Picture a little old lady pounding out a daily blog in her back bedroom while trying to keep her cats off the keyboard. Two open cases with her Internet provider, which is the local telephone cooperative, operating an aging telephone system. Connection is with DSL, which is not ideal. It is valuable because it connects 911 quickly (I have needed that service) and because it works when the electricity is off. (The electricity is owned by a North Dakota corporation and is often “down” — sometimes literally poles and lines on the ground — because of high winds, extreme temps, and long distances that are hard to maintain.) The phone is in a different room than the computer, which techies don’t grasp. They only know their own familiar lives.
So I’m 78 and not “up” on current slang let along tech jargon. I listen slowly because I have to think what is meant. But when they become condescending and begin to explain basics with boilerplate, it’s worse. The techies seem to be under thirty, talk really fast, don’t like to move their lips, and are from other parts of the country. I’m learning to use email contacts with techies instead of the phone, unless it’s an immediate problem. (It could be worse — I could be a techie trying to explain the new world to a little old lady.)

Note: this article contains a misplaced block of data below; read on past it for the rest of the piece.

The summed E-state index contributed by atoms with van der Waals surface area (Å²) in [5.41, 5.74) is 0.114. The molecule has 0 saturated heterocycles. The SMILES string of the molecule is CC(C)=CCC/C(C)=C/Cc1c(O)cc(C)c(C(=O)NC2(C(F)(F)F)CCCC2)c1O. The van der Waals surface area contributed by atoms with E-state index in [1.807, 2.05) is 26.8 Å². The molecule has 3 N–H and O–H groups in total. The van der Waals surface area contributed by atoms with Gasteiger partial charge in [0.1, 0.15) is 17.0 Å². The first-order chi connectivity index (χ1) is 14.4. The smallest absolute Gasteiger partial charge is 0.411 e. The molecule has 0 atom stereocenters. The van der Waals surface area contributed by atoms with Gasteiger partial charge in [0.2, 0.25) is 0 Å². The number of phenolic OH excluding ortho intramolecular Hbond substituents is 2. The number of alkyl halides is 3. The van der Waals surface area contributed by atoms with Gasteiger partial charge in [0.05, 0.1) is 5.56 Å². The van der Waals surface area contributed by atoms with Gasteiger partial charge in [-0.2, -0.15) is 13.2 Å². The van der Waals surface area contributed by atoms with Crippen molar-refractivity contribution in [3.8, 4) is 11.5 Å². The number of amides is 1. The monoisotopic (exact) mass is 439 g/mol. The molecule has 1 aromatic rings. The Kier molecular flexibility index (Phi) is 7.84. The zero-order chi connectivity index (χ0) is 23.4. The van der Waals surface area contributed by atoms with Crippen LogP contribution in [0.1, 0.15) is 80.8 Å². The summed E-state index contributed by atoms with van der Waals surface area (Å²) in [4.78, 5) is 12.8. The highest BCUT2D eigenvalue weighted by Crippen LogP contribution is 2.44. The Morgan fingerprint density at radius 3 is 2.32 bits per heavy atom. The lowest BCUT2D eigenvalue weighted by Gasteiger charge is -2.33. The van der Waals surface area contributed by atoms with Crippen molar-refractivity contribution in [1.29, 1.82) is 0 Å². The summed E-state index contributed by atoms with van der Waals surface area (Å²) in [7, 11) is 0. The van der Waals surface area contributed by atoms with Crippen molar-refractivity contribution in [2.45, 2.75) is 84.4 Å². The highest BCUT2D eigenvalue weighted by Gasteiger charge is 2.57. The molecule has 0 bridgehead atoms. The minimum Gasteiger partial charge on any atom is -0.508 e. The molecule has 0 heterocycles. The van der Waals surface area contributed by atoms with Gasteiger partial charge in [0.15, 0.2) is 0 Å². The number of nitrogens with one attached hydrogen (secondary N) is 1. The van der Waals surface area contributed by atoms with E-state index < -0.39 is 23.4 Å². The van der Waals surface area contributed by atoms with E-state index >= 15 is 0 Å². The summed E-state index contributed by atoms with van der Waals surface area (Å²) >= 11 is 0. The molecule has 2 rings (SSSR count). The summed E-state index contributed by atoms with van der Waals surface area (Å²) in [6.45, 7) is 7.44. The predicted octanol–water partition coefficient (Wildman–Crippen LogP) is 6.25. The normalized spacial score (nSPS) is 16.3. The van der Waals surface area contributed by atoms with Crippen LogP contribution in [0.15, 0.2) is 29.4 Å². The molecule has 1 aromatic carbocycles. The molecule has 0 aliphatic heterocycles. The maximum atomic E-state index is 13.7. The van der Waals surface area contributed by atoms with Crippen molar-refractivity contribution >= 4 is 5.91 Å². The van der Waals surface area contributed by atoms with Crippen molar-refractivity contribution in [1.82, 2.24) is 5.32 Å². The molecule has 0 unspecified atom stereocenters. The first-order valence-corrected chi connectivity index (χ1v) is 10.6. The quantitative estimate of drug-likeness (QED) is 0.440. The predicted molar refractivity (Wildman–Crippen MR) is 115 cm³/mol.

I have two on-going and evidently insoluble problems. One is blocklist, sometimes called blacklist, which might just be a mispronunciation or might be something more ominous than “blocking.” There are more than 800 companies that maintain blocklists, which means that people can’t call in and you can’t call out. One doesn’t know about that status unless one uses a formal service, which providers are slow to tell you exists. Providers want you to think that you are safe because of something they are doing directly, not that they are contracting to another business, far away. I just now learned about whitelists, but can’t use them because I have no password, and unless I have a previous password, I can’t have a new one.